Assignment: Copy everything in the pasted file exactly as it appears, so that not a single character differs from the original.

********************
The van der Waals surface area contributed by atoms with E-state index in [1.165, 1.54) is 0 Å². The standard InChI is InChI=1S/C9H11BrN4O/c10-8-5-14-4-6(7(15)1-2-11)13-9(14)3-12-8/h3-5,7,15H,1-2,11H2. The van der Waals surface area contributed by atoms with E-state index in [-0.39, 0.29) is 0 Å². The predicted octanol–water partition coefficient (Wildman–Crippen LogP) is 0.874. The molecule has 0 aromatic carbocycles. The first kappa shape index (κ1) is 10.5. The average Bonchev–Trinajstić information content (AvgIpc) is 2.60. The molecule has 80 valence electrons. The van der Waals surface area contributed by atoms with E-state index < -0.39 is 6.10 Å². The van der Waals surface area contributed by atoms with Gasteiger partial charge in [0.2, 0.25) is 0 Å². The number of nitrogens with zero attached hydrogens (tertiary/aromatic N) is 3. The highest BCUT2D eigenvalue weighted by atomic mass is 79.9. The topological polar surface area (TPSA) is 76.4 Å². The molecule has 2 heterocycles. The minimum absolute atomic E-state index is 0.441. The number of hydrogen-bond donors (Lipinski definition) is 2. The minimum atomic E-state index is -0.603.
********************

The van der Waals surface area contributed by atoms with E-state index in [1.165, 1.54) is 0 Å². The standard InChI is InChI=1S/C9H11BrN4O/c10-8-5-14-4-6(7(15)1-2-11)13-9(14)3-12-8/h3-5,7,15H,1-2,11H2. The van der Waals surface area contributed by atoms with E-state index in [-0.39, 0.29) is 0 Å². The predicted octanol–water partition coefficient (Wildman–Crippen LogP) is 0.874. The molecule has 0 aromatic carbocycles. The first kappa shape index (κ1) is 10.5. The average Bonchev–Trinajstić information content (AvgIpc) is 2.60. The molecule has 80 valence electrons. The van der Waals surface area contributed by atoms with E-state index < -0.39 is 6.10 Å². The van der Waals surface area contributed by atoms with Gasteiger partial charge in [0.2, 0.25) is 0 Å². The number of nitrogens with zero attached hydrogens (tertiary/aromatic N) is 3. The highest BCUT2D eigenvalue weighted by atomic mass is 79.9. The topological polar surface area (TPSA) is 76.4 Å². The molecule has 2 heterocycles. The minimum absolute atomic E-state index is 0.441. The number of hydrogen-bond donors (Lipinski definition) is 2. The minimum atomic E-state index is -0.603.